Another piece of evidence that we are dealing with avoidance is that the substitution rule only applies to ‘women’. As critics of the Lancet cover pointed out, a few days earlier the journal had tweeted something about prostate cancer which referred to those affected by the disease as ‘men’. If inclusiveness were the sole concern, the same considerations should apply to prostate cancer as to cervical cancer. In both cases, some patients in need of screening or treatment may identify as trans or nonbinary. But texts about cancers which only affect male bodies do not talk about ‘people with prostates’ or ‘bodies with testicles’. That can’t be because ‘men’ is more inclusive than ‘women’; the difference is that ‘men’ is not taboo.      

The English word ‘taboo’ means a kind of avoidance which reflects our notions of polite or socially appropriate behaviour. It covers such injunctions as not swearing in certain contexts (in front of your grandparents, or at a job interview), and not speaking plainly about certain subjects (e.g. death). The word ‘woman’ was once considered impolite (as a child I was taught to call say ‘lady)’, and avoiding it to be inclusive is also, to some extent, about politeness—being sensitive to others’ feelings and trying not to offend or upset them. But some aspects of the way this avoidance plays out might remind us of taboo in the more technical, anthropological sense.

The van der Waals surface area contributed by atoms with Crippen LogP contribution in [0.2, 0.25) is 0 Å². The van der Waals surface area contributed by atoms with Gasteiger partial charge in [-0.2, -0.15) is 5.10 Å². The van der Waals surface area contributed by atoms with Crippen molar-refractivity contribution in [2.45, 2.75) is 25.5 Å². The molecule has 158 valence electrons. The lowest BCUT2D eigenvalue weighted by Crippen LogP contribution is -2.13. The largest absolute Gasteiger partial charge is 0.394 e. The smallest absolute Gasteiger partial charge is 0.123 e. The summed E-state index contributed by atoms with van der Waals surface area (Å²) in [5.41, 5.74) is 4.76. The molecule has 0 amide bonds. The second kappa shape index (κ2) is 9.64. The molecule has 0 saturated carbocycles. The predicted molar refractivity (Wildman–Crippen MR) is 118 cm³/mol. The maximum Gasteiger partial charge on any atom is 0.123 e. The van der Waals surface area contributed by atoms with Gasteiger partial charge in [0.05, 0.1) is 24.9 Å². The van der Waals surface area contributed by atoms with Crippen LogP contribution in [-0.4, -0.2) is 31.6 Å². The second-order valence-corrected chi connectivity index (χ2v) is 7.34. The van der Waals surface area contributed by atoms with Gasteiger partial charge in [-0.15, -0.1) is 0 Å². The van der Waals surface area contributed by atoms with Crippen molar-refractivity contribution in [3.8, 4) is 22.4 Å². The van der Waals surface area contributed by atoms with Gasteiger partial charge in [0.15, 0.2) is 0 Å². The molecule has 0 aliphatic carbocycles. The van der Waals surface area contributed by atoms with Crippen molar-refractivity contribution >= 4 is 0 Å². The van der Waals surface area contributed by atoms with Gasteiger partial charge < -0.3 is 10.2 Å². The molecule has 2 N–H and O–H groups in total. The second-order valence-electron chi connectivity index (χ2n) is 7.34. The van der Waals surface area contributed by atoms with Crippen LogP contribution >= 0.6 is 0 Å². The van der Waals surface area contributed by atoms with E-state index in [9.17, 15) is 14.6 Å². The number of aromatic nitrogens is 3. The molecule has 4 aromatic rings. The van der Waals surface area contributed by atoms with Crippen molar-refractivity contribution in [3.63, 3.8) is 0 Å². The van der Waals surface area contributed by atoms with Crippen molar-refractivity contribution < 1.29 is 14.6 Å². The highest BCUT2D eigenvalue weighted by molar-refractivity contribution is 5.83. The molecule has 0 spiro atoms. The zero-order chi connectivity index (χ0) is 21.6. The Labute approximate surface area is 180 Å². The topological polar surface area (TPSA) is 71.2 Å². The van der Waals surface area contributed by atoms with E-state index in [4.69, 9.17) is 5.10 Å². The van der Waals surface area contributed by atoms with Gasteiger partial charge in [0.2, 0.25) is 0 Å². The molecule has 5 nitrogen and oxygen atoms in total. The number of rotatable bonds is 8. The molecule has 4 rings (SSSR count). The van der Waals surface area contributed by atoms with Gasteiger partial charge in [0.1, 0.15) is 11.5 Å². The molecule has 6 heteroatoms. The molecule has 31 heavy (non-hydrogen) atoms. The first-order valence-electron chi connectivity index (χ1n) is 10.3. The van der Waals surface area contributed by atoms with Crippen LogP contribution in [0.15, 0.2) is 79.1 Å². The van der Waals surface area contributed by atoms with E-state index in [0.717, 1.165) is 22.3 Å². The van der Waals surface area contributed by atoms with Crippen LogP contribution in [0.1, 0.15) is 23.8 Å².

The anthropological use of ‘taboo’ reflects the way it was observed to work in the Polynesian societies which originally gave English the word. In those societies, ‘tabu’ (or ‘tapu’ or ‘kapu’) is connected to the concept of ‘mana’, a form of power which all things are believed to possess, and which is dangerous if not correctly channelled. The danger is managed through the observance of ritual prohibitions, like not eating certain foods, or not bringing objects that serve one purpose into a space reserved for another, or not uttering the names of gods, rulers, or the recently deceased. Taboo-breaking is understood to be both dangerous and shameful: offenders may be shunned, and in extreme cases even killed.